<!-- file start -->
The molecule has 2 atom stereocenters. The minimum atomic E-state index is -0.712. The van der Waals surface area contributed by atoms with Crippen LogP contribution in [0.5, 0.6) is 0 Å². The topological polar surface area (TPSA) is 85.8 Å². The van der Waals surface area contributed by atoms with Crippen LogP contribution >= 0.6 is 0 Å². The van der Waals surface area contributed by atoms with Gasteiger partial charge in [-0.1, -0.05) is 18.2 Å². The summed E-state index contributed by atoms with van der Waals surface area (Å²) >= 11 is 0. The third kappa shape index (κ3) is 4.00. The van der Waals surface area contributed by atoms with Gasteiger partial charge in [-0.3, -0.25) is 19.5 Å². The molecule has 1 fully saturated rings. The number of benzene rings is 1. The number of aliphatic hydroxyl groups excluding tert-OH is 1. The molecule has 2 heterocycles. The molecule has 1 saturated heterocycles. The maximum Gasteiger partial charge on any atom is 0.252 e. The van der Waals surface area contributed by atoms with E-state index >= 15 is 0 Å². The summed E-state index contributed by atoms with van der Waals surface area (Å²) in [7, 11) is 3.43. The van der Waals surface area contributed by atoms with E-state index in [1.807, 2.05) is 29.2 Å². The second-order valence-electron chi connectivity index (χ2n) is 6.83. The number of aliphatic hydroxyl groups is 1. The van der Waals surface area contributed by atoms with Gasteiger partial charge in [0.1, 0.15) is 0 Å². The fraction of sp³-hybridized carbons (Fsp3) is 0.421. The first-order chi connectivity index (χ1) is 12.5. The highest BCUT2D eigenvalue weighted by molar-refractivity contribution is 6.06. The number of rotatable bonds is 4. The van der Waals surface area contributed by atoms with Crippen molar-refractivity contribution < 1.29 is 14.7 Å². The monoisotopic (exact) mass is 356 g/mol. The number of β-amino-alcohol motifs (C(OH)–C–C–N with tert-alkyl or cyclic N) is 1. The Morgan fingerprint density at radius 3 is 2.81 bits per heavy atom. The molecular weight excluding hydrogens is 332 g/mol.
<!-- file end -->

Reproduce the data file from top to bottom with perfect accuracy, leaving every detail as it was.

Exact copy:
The molecule has 2 atom stereocenters. The minimum atomic E-state index is -0.712. The van der Waals surface area contributed by atoms with Crippen LogP contribution in [0.5, 0.6) is 0 Å². The topological polar surface area (TPSA) is 85.8 Å². The van der Waals surface area contributed by atoms with Crippen LogP contribution >= 0.6 is 0 Å². The van der Waals surface area contributed by atoms with Gasteiger partial charge in [-0.1, -0.05) is 18.2 Å². The summed E-state index contributed by atoms with van der Waals surface area (Å²) >= 11 is 0. The third kappa shape index (κ3) is 4.00. The van der Waals surface area contributed by atoms with Gasteiger partial charge in [-0.3, -0.25) is 19.5 Å². The molecule has 1 fully saturated rings. The number of benzene rings is 1. The number of aliphatic hydroxyl groups excluding tert-OH is 1. The molecule has 2 heterocycles. The molecule has 1 saturated heterocycles. The maximum Gasteiger partial charge on any atom is 0.252 e. The van der Waals surface area contributed by atoms with E-state index >= 15 is 0 Å². The summed E-state index contributed by atoms with van der Waals surface area (Å²) in [7, 11) is 3.43. The van der Waals surface area contributed by atoms with E-state index in [1.807, 2.05) is 29.2 Å². The second-order valence-electron chi connectivity index (χ2n) is 6.83. The number of aliphatic hydroxyl groups is 1. The van der Waals surface area contributed by atoms with Gasteiger partial charge in [0.1, 0.15) is 0 Å². The fraction of sp³-hybridized carbons (Fsp3) is 0.421. The first-order chi connectivity index (χ1) is 12.5. The highest BCUT2D eigenvalue weighted by molar-refractivity contribution is 6.06. The number of rotatable bonds is 4. The van der Waals surface area contributed by atoms with Crippen molar-refractivity contribution < 1.29 is 14.7 Å². The monoisotopic (exact) mass is 356 g/mol. The number of β-amino-alcohol motifs (C(OH)–C–C–N with tert-alkyl or cyclic N) is 1. The Morgan fingerprint density at radius 3 is 2.81 bits per heavy atom. The molecular weight excluding hydrogens is 332 g/mol.